Back in my South Bronx/East Harlem days, the Young Lords called them poverty pimps; the hustlers that cashed in on the War on Poverty. Those ghetto entrepreneurs did it by creating community-based programs, publicly funded, but designed mainly to benefit the creators rather than the community. That crowd makes ACORN and similar contemporary groups look saintly by comparison. Many indictments later, the community organizations are better regulated than they were back in the 1960's; besides the big money is in no longer in poverty. Now the bad asses are called, "Medicaid-moguls," and it turns out I know some of them personally; worse, they made their ill-gotten fortunes from a movement I helped create.
Having heaped scorn and ridicule on the poverty pimps, imagine my dismay when they got reamed in a righteous expose in the New York Times.
"Reaping Millions in Nonprofit Care for Disabled," went the headline in Tuesday's front-page article excoriating brothers Philip and Joel Levy, former executive directors of the Young Adult Institute. YAI is a huge provider of group homes and other vital services for the developmentally disabled, the folks we used to call mentally retarded.
While pointing out the various good deeds done over the years by the Levy's and YAI, the fine article by Russ Buettner shredded the brothers by describing their tax-payer funded million dollar salaries, luxury cars, far-flung vacation homes, and totally inappropriate perks, like over $50 grand to buy one of their daughter's an apartment when she attended NYU. It is the kind of gross excess that gave birth to the Tea Party, and it is certain to fuel further rage at Medicaid waste, fraud and abuse.
Here is where it gets personal.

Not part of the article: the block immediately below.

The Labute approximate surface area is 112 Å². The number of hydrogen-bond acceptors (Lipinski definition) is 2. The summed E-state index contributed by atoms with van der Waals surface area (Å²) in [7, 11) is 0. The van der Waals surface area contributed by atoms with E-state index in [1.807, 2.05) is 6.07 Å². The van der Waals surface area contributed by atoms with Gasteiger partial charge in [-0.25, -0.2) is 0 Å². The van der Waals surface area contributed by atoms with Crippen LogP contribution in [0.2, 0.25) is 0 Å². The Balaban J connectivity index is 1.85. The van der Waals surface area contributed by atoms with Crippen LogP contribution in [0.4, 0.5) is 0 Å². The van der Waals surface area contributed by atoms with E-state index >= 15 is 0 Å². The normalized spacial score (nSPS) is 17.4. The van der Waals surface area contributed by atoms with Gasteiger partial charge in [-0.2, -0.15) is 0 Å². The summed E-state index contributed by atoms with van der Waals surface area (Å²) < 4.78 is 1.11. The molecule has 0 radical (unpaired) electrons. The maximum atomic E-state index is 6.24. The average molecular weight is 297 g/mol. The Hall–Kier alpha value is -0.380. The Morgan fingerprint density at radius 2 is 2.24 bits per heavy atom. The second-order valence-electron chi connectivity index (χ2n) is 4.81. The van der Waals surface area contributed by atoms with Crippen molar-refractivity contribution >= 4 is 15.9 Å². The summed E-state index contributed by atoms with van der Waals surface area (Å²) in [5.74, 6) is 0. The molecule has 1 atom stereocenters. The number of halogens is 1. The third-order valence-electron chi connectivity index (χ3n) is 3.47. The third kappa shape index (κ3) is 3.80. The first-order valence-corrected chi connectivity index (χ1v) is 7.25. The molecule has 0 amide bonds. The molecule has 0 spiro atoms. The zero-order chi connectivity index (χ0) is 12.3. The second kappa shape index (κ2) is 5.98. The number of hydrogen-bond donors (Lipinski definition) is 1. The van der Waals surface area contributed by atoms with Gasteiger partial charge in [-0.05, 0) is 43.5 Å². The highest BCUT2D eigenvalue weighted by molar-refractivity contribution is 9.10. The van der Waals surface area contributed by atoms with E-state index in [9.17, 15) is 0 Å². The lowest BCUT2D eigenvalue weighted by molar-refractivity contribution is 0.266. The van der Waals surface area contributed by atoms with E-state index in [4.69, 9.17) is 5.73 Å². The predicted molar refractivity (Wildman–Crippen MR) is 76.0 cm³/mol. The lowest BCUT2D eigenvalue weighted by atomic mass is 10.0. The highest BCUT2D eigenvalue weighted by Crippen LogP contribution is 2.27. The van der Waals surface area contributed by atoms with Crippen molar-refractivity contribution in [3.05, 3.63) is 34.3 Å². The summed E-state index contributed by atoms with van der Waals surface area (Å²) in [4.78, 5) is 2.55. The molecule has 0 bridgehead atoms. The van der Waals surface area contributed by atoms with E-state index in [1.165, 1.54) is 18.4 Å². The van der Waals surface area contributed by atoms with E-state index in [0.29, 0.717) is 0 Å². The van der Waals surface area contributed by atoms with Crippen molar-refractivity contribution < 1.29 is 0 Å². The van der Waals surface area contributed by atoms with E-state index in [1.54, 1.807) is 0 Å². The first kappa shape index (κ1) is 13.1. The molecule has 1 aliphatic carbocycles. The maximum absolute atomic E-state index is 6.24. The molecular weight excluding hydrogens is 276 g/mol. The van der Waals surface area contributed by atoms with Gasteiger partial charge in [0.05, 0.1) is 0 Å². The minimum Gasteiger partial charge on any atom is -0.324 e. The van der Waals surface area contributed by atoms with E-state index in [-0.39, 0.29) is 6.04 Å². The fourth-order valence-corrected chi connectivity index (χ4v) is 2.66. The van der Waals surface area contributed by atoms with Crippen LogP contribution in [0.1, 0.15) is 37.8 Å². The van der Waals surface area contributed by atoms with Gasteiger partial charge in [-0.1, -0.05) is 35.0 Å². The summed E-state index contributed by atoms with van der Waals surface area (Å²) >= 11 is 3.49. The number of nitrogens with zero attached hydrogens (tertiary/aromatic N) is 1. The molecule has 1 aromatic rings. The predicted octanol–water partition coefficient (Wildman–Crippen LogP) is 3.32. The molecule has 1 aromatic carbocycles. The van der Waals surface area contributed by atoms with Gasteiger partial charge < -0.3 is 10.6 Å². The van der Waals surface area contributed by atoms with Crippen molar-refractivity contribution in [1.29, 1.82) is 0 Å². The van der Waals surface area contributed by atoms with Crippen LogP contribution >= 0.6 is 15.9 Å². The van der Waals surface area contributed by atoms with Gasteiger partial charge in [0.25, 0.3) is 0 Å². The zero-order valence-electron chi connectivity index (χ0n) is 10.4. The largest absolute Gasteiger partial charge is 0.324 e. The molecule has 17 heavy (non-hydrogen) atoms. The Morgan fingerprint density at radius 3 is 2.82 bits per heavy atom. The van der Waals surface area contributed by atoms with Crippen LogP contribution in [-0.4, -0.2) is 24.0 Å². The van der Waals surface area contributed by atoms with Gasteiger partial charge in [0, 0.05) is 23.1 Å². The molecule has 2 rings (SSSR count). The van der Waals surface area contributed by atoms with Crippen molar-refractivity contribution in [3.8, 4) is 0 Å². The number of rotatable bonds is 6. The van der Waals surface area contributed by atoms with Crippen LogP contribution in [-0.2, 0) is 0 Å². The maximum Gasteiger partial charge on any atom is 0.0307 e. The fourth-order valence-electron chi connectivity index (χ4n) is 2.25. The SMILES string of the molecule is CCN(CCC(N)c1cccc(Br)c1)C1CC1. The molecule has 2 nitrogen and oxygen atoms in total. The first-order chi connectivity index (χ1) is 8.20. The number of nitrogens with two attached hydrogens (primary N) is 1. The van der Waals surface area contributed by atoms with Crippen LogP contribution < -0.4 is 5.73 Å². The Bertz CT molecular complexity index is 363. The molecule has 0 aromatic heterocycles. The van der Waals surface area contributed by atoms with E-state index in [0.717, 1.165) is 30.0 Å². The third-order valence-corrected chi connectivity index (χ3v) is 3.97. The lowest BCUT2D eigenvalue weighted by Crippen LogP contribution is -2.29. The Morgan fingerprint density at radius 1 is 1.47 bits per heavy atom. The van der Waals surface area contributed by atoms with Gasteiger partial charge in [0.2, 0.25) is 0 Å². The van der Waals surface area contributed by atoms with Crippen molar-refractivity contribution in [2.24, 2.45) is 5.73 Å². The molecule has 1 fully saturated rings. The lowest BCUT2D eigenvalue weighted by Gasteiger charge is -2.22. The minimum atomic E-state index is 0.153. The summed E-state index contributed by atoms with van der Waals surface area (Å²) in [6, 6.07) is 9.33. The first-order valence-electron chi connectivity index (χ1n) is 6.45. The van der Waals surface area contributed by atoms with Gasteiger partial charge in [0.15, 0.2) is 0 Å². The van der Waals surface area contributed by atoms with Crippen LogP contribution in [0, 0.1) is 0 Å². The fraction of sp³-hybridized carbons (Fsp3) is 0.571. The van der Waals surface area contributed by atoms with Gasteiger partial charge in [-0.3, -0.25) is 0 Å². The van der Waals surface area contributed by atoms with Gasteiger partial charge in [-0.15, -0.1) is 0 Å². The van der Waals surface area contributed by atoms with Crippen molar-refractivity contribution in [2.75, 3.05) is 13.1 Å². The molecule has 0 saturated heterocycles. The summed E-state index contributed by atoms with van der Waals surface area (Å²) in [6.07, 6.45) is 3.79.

The movement that allowed the Levy brothers to cash in was born following my original 1972 expose of the deplorable conditions inside Willowbrook and similar institutions. With a peak of about 6,500 residents, Willowbrook on New York City's Staten Island was the world's largest, and the Nation's worst institution for the retarded. As cited in the NYT piece, I got my cameras inside the wretched place and revealed naked residents, feces-smeared, often abused, neglected or unattended. Walking into that place was like walking into hell for the helpless.
As I said on "Eyewitness News" in January 1972,
"This is what it looked like. This is what it sounded like. But how can I tell you about the way it smelled? It smelled of filth. It smelled of disease. And it smelled of death."
Fueled by community outrage following the broadcast of those horrifying images, a movement was born to de-institutionalize the care of the retarded. That summer my friends John Lennon and Yoko Ono, Stevie Wonder, Roberta Flack, Sha Na Na, and later John Denver, Charlie Daniels, and the Allman Brothers did benefit concerts to begin funding the creation of small, community-based residences where the developmentally disabled could be cared for on a one-to-one basis.
Since the dark days, a far-flung network of group homes has been created throughout New York State and around the nation. Indeed, the institutional model has by now been abandoned in most civilized countries. There are many hundreds of homes in New York and across America; I'm proud to say two bear my name. The group homes are not perfect, but they are vastly superior to and in honestly run agencies, far less expensive than the grim institutions they replaced. Most importantly, their residents are treated humanely, on an individual basis that takes into account their specific strengths, and works to maximize their potential, rather than treating them worse than stray dogs in a bad kennel.
Despite many challenges, most urgently the need for many more of them, group homes offering community-based services are an affordable, workable solution to the huge challenge of caring for the neediest among us. But then you get exploiters like the Levy brothers that embarrass a whole movement.
Because their agency had a big government feel to it, I've only had limited contact with the Levy brothers over the decades, preferring the smaller organizations that had less of the Medicaid-mill feel to them. I've participated in YAI's annual "Central Park fun, walk and run" fundraiser, and reminisced about the bad old days in a (free) speech at their well-attended 2010 convention in the Hilton Hotel.
Now comes the Times' expose of the Levy's garish life-style at tax-payers expense, and I'm worried that the entire movement will be smeared by the broad brush of "entitlement reform." By all means, scour the budgets and records of all these partially tax-payer funded groups. But know for certain, that most of them don't exist to enrich Medicaid-moguls, but to bring light and life to a population that for too long lived out of sight, out of mind in the dark, dirty corners of Willowbrook.